My heartfelt wishes go out to you, on the sudden loss of your dad, as it was so unexpected I’m sure the emotions are still raw, the journey is one of living day by day, if possible, allow your emotions free expression, however that manifests. I’m firmly of the opinion that those that leave us in the physical plain go to a higher spritual realm. Yes live life for them, because you will always have that connnection with your dad, his passing doesn’t change that.
Thank you so much Nilesh.
I only found this website today but already feel so much more supported for being able to share my thoughts and my grief…reading other people’s stories of shared experiences reminds me of how connected we all are. I know that my Dad would want me to keep going, keep achieving in my life…he was always unstoppable in his approach, and through creative vision and perserverence, he created a life for our family that he had always dreamed of.
The way you write about your parents resonates with me: they gave you the best start in life…mine also sacrificed so much for me to grow up and have an education in the UK.
I have really found your words and outlook very wise and hopeful. Hope exists despite a broken heart.
Agree entirely with your sentiments, life is all about having that connection with our fellow human beings, in essence we are all on the same journey, what my parents taught me was to be the best I can, to live life in the now, for what the future holds is unknown.
In many ways they are still influencing me, I draw inspiration from them each and every day, I’m thankful that I had those years with them.
I strongly believe in inner intuition, having that clarity of thought which is coupled with a pure heart, distills all negativity.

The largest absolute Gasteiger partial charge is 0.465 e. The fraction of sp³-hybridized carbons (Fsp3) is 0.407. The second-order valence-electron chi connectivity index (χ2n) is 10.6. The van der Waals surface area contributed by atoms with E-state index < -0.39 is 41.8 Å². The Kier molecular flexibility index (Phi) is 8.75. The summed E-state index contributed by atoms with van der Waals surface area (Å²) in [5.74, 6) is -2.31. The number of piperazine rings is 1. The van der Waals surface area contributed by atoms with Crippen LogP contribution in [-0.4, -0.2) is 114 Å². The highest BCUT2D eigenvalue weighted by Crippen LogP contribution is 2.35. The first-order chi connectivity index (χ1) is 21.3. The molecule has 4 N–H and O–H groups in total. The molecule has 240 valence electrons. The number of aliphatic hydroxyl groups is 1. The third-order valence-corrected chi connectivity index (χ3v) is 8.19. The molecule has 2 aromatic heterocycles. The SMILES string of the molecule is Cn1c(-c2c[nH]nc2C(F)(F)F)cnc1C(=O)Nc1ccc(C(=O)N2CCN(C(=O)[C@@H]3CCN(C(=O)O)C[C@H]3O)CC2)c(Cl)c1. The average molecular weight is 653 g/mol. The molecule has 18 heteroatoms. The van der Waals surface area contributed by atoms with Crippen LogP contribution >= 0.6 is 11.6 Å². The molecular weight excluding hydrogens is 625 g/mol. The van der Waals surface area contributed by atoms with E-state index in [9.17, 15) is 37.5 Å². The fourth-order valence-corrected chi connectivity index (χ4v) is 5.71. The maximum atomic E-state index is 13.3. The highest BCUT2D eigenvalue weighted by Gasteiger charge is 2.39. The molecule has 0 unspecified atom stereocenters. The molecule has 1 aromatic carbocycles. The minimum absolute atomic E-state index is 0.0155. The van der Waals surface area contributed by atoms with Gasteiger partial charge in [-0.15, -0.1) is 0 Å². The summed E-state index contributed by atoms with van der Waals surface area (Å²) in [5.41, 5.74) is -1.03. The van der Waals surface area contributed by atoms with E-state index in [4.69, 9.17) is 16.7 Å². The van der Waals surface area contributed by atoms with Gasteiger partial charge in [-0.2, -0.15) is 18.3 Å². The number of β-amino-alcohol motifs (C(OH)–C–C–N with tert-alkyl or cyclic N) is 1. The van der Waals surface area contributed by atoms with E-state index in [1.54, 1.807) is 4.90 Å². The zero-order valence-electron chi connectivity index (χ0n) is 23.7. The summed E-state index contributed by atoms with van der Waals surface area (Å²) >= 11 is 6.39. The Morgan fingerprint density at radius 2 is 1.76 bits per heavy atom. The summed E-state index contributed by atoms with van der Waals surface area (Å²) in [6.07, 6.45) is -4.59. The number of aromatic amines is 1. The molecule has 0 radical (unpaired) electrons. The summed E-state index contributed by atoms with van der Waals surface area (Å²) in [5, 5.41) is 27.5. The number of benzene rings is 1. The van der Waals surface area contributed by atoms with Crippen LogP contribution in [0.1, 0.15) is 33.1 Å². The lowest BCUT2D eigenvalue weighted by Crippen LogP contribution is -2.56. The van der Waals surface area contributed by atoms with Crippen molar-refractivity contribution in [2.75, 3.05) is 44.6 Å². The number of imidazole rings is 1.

This forum allows us all to gain strength in our darkest moments. Because the light is eternal.
This time a year ago my father spent his last day in the house he loved. For me it hasn’t been a sad day, more reflected if anything.
I’m blessed with a staggering memory (which I inherited from my father), so am able to recall the life my father gave me, and his and my mother’s role in defining me as a person. They are still a constant in my life, as enduring now as they ever were. I really feel so connected with them that I do know they are never far from me.
Anyway just wanted to share these thoughts.
I’m fully cognisant that you are going through your own journey, my thoughts and prayers are with you.
First of all please accept warm wishes of support on the anniversary of your father’s passing. I think it is wonderful that you have been able to find such enrichment in your reflection and recognition of the gifts your parents left behind, which encourage and sustain you in your memories, and will continue to do so. They are ever present and always will be. I firmly believe this, and I feel that keeping an open mind to the power and integrity of the universe and our role in it can be really healing. I had an experience last week which totally validated my belief that my Dad is near me and very much still a part of my life. It was so empowering…thanks so much for your continued wisdom and insight.
Best wishes, and prayers for your continued strength and guidance.